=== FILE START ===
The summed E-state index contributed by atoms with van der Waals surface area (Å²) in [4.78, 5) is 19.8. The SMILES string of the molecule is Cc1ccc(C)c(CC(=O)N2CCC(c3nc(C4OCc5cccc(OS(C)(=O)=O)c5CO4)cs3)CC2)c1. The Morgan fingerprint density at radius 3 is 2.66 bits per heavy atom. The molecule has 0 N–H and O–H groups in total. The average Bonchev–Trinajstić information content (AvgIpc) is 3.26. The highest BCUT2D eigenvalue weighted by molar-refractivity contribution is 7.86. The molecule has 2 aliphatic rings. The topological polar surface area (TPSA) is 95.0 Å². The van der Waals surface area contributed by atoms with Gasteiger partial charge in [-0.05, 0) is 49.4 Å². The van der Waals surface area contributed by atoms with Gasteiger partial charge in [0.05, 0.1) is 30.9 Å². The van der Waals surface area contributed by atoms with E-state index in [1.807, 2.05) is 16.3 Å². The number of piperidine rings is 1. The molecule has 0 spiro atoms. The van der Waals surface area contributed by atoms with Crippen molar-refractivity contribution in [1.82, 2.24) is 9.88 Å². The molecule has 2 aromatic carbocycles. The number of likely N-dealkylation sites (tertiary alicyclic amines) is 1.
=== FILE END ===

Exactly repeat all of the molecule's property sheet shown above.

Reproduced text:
The summed E-state index contributed by atoms with van der Waals surface area (Å²) in [4.78, 5) is 19.8. The SMILES string of the molecule is Cc1ccc(C)c(CC(=O)N2CCC(c3nc(C4OCc5cccc(OS(C)(=O)=O)c5CO4)cs3)CC2)c1. The Morgan fingerprint density at radius 3 is 2.66 bits per heavy atom. The molecule has 0 N–H and O–H groups in total. The average Bonchev–Trinajstić information content (AvgIpc) is 3.26. The highest BCUT2D eigenvalue weighted by molar-refractivity contribution is 7.86. The molecule has 2 aliphatic rings. The topological polar surface area (TPSA) is 95.0 Å². The van der Waals surface area contributed by atoms with Gasteiger partial charge in [-0.05, 0) is 49.4 Å². The van der Waals surface area contributed by atoms with Gasteiger partial charge in [0.05, 0.1) is 30.9 Å². The van der Waals surface area contributed by atoms with E-state index in [1.807, 2.05) is 16.3 Å². The number of piperidine rings is 1. The molecule has 0 spiro atoms. The van der Waals surface area contributed by atoms with Crippen molar-refractivity contribution in [1.82, 2.24) is 9.88 Å². The molecule has 2 aromatic carbocycles. The number of likely N-dealkylation sites (tertiary alicyclic amines) is 1.